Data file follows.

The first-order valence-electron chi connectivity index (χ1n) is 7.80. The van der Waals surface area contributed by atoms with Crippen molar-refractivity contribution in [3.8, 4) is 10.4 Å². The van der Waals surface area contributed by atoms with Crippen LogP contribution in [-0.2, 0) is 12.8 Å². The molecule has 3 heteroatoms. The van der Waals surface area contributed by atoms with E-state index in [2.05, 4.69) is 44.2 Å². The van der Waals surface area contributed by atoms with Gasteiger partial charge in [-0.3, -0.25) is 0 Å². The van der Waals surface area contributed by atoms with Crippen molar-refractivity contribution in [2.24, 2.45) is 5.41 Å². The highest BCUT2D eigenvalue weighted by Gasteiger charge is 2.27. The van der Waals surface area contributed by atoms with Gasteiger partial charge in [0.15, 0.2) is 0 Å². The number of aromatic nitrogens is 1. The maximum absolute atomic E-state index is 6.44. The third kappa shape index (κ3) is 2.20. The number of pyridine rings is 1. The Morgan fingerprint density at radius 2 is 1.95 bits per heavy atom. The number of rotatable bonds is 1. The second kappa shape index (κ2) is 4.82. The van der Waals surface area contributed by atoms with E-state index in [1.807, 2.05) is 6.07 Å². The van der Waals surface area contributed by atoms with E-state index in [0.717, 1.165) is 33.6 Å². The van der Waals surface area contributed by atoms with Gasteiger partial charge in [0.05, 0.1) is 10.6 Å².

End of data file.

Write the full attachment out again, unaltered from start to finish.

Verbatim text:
The first-order valence-electron chi connectivity index (χ1n) is 7.80. The van der Waals surface area contributed by atoms with Crippen molar-refractivity contribution in [3.8, 4) is 10.4 Å². The van der Waals surface area contributed by atoms with Crippen LogP contribution in [-0.2, 0) is 12.8 Å². The molecule has 3 heteroatoms. The van der Waals surface area contributed by atoms with E-state index in [2.05, 4.69) is 44.2 Å². The van der Waals surface area contributed by atoms with Gasteiger partial charge in [-0.3, -0.25) is 0 Å². The van der Waals surface area contributed by atoms with Crippen molar-refractivity contribution in [2.24, 2.45) is 5.41 Å². The highest BCUT2D eigenvalue weighted by Gasteiger charge is 2.27. The van der Waals surface area contributed by atoms with Gasteiger partial charge in [0.15, 0.2) is 0 Å². The number of aromatic nitrogens is 1. The maximum absolute atomic E-state index is 6.44. The third kappa shape index (κ3) is 2.20. The number of pyridine rings is 1. The Morgan fingerprint density at radius 2 is 1.95 bits per heavy atom. The number of rotatable bonds is 1. The second kappa shape index (κ2) is 4.82. The van der Waals surface area contributed by atoms with E-state index in [1.807, 2.05) is 6.07 Å². The van der Waals surface area contributed by atoms with E-state index in [0.717, 1.165) is 33.6 Å². The van der Waals surface area contributed by atoms with Gasteiger partial charge in [0.05, 0.1) is 10.6 Å².